HONOLULU (January 28, 2014) -- A 2014 Hawai'i autism insurance reform bill was voted out of two Senate committees yesterday with amendments sought by Autism Speaks to strengthen its provisions.
Sponsored by Senators Josh Green, Suzanne Chun Oakland and Russell Ruderman, the bill SB.2054 was voted out of the Senate's Health, and Commerce and Consumer Protection committees. It would require state-regulated health plans to cover up to $50,000 a year for the screening, diagnosis and evidence-based treatment, including Applied Behavior Analysis (ABA), of autism up to age 21.
Amendments sought by Autism Speaks to protect the state from potential cost-triggering requirements under the Affordable Care Act, allowing the use of supervised staff to provide ABA, and other changes were approved by the committees. A competing bill opposed by Autism Speaks, SB.2578, was held by the lawmakers, led by Sen. Rosalyn Baker [right], who chairs the Commerce and Consumer Protection Committee.
Mike Wasmer, Autism Speaks' associate director of state government affairs, commended Hawai'i's autism community for providing strong testimony to the committee that helped improve the bill.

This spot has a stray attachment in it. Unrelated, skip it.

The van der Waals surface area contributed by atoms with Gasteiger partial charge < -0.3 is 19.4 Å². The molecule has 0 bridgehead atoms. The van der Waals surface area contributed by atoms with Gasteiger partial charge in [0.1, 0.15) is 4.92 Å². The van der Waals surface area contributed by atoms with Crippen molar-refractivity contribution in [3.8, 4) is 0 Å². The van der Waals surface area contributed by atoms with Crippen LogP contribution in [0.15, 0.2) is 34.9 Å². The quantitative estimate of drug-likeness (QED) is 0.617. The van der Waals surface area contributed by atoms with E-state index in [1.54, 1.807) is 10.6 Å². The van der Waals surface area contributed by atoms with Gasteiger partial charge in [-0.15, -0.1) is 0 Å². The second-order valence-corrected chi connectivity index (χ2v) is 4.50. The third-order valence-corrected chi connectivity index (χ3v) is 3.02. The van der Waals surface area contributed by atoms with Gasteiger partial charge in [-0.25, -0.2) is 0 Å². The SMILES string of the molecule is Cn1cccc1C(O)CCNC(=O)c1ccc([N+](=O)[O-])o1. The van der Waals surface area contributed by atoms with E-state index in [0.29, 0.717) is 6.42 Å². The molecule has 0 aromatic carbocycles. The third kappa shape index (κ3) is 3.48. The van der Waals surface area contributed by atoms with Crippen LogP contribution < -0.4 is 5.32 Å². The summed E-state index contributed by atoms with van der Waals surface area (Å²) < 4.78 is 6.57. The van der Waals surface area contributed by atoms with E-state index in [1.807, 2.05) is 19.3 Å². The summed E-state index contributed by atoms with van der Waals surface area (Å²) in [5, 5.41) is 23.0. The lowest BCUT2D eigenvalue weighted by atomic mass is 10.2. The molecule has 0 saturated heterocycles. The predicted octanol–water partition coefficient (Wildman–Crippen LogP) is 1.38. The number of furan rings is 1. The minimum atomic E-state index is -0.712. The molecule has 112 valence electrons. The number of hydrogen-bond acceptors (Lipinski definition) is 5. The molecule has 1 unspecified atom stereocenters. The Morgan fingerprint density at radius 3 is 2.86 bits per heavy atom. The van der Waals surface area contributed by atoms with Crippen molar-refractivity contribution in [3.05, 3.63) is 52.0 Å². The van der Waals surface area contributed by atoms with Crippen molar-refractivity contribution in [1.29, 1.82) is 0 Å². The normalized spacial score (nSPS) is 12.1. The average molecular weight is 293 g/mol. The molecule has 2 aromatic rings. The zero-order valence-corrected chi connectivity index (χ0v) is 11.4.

In addition to ABA treatment, the bill would require coverage for autism-related psychiatric, psychological, pharmaceutical and therapeutic care, such as speech, occupational and physical therapy.
Hawaii is one of the few remaining states yet to require state-regulated health plans to cover essential autism treatments and services. Without coverage, families often pay as much as they can out-of-pocket for services that can cost $50,000 or more per year. In the process, many risk their homes and the educations of their unaffected children, and in many cases face bankruptcy.
Minnesota, Oregon and the District of Columbia enacted reform laws last year; bills this year are being considered in Mississippi, Georgia, North Carolina, Tennessee and other states.